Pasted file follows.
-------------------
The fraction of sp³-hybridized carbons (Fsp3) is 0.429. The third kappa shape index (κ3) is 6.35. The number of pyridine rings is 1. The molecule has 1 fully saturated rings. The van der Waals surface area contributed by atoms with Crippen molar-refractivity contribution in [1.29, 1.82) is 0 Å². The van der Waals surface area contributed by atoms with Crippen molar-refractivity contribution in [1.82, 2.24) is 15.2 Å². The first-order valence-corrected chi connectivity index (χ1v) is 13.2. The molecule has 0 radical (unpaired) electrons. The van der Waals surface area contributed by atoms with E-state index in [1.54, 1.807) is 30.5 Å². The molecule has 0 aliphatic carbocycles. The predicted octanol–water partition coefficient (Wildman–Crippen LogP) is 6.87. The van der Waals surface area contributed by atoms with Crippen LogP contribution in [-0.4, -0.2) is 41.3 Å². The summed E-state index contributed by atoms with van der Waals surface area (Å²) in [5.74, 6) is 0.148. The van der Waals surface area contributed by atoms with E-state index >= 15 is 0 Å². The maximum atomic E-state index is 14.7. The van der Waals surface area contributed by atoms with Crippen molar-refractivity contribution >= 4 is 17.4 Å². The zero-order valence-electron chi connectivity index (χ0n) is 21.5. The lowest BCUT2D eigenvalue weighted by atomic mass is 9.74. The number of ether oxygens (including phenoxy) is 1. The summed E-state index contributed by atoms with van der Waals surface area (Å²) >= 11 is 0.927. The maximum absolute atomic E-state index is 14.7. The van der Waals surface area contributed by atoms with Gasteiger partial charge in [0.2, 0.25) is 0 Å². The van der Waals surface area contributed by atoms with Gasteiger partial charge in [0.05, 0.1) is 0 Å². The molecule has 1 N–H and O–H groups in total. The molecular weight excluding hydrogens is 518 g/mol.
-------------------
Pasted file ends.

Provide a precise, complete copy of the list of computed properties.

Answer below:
The fraction of sp³-hybridized carbons (Fsp3) is 0.429. The third kappa shape index (κ3) is 6.35. The number of pyridine rings is 1. The molecule has 1 fully saturated rings. The van der Waals surface area contributed by atoms with Crippen molar-refractivity contribution in [1.29, 1.82) is 0 Å². The van der Waals surface area contributed by atoms with Crippen molar-refractivity contribution in [1.82, 2.24) is 15.2 Å². The first-order valence-corrected chi connectivity index (χ1v) is 13.2. The molecule has 0 radical (unpaired) electrons. The van der Waals surface area contributed by atoms with E-state index in [1.54, 1.807) is 30.5 Å². The molecule has 0 aliphatic carbocycles. The predicted octanol–water partition coefficient (Wildman–Crippen LogP) is 6.87. The van der Waals surface area contributed by atoms with Crippen LogP contribution in [-0.4, -0.2) is 41.3 Å². The summed E-state index contributed by atoms with van der Waals surface area (Å²) in [5.74, 6) is 0.148. The van der Waals surface area contributed by atoms with E-state index >= 15 is 0 Å². The maximum atomic E-state index is 14.7. The van der Waals surface area contributed by atoms with Crippen molar-refractivity contribution >= 4 is 17.4 Å². The zero-order valence-electron chi connectivity index (χ0n) is 21.5. The lowest BCUT2D eigenvalue weighted by atomic mass is 9.74. The number of ether oxygens (including phenoxy) is 1. The summed E-state index contributed by atoms with van der Waals surface area (Å²) >= 11 is 0.927. The maximum absolute atomic E-state index is 14.7. The van der Waals surface area contributed by atoms with Gasteiger partial charge in [0.2, 0.25) is 0 Å². The van der Waals surface area contributed by atoms with Gasteiger partial charge in [0.05, 0.1) is 0 Å². The molecule has 1 N–H and O–H groups in total. The molecular weight excluding hydrogens is 518 g/mol.